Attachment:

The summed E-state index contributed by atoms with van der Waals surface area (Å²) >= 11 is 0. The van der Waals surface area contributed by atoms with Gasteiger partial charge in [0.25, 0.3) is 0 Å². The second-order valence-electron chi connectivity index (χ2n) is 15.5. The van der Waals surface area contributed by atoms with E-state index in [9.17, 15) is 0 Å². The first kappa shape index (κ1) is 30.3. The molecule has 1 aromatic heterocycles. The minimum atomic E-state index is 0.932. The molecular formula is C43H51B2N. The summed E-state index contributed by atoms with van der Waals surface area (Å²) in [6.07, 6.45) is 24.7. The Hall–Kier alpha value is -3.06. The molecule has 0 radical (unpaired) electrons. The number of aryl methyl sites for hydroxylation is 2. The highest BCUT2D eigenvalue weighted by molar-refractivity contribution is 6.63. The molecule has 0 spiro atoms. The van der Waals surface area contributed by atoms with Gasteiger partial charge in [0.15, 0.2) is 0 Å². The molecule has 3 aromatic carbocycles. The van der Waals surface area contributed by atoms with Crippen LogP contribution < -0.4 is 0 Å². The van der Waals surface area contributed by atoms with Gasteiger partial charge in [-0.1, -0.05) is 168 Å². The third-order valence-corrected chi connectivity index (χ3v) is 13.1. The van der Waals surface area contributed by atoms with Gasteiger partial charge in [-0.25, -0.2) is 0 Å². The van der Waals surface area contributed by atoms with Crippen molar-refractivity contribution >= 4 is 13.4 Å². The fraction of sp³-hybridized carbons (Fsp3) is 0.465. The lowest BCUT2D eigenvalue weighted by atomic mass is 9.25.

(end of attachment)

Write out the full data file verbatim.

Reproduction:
The summed E-state index contributed by atoms with van der Waals surface area (Å²) >= 11 is 0. The van der Waals surface area contributed by atoms with Gasteiger partial charge in [0.25, 0.3) is 0 Å². The second-order valence-electron chi connectivity index (χ2n) is 15.5. The van der Waals surface area contributed by atoms with E-state index in [9.17, 15) is 0 Å². The first kappa shape index (κ1) is 30.3. The molecule has 1 aromatic heterocycles. The minimum atomic E-state index is 0.932. The molecular formula is C43H51B2N. The summed E-state index contributed by atoms with van der Waals surface area (Å²) in [6.07, 6.45) is 24.7. The Hall–Kier alpha value is -3.06. The molecule has 0 radical (unpaired) electrons. The number of aryl methyl sites for hydroxylation is 2. The highest BCUT2D eigenvalue weighted by molar-refractivity contribution is 6.63. The molecule has 0 spiro atoms. The van der Waals surface area contributed by atoms with Gasteiger partial charge in [0.15, 0.2) is 0 Å². The molecule has 3 aromatic carbocycles. The van der Waals surface area contributed by atoms with Crippen LogP contribution < -0.4 is 0 Å². The van der Waals surface area contributed by atoms with Gasteiger partial charge in [-0.1, -0.05) is 168 Å². The third-order valence-corrected chi connectivity index (χ3v) is 13.1. The van der Waals surface area contributed by atoms with Gasteiger partial charge in [-0.25, -0.2) is 0 Å². The van der Waals surface area contributed by atoms with Crippen molar-refractivity contribution >= 4 is 13.4 Å². The fraction of sp³-hybridized carbons (Fsp3) is 0.465. The lowest BCUT2D eigenvalue weighted by atomic mass is 9.25.